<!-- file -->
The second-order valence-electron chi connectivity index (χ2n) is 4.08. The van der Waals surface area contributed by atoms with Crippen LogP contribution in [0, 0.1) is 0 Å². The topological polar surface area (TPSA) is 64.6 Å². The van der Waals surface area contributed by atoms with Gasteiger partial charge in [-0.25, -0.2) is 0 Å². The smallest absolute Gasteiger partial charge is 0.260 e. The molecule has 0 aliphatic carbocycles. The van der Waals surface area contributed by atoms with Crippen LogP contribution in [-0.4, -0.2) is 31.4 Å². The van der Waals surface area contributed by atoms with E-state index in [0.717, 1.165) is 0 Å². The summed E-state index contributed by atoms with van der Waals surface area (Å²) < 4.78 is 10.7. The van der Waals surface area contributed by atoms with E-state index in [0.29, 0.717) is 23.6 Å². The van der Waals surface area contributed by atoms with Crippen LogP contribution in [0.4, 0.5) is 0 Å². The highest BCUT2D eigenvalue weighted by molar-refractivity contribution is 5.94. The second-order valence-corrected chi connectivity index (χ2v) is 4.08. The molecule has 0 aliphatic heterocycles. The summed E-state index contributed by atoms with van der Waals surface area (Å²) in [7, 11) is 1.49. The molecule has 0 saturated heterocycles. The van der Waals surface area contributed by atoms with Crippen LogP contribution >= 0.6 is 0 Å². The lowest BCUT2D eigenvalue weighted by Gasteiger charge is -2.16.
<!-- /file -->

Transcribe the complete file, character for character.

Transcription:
The second-order valence-electron chi connectivity index (χ2n) is 4.08. The van der Waals surface area contributed by atoms with Crippen LogP contribution in [0, 0.1) is 0 Å². The topological polar surface area (TPSA) is 64.6 Å². The van der Waals surface area contributed by atoms with Gasteiger partial charge in [-0.25, -0.2) is 0 Å². The smallest absolute Gasteiger partial charge is 0.260 e. The molecule has 0 aliphatic carbocycles. The van der Waals surface area contributed by atoms with Crippen LogP contribution in [-0.4, -0.2) is 31.4 Å². The van der Waals surface area contributed by atoms with E-state index in [0.717, 1.165) is 0 Å². The summed E-state index contributed by atoms with van der Waals surface area (Å²) < 4.78 is 10.7. The van der Waals surface area contributed by atoms with E-state index in [0.29, 0.717) is 23.6 Å². The van der Waals surface area contributed by atoms with Crippen LogP contribution in [0.4, 0.5) is 0 Å². The highest BCUT2D eigenvalue weighted by molar-refractivity contribution is 5.94. The second-order valence-corrected chi connectivity index (χ2v) is 4.08. The molecule has 0 aliphatic heterocycles. The summed E-state index contributed by atoms with van der Waals surface area (Å²) in [7, 11) is 1.49. The molecule has 0 saturated heterocycles. The van der Waals surface area contributed by atoms with Crippen LogP contribution >= 0.6 is 0 Å². The lowest BCUT2D eigenvalue weighted by Gasteiger charge is -2.16.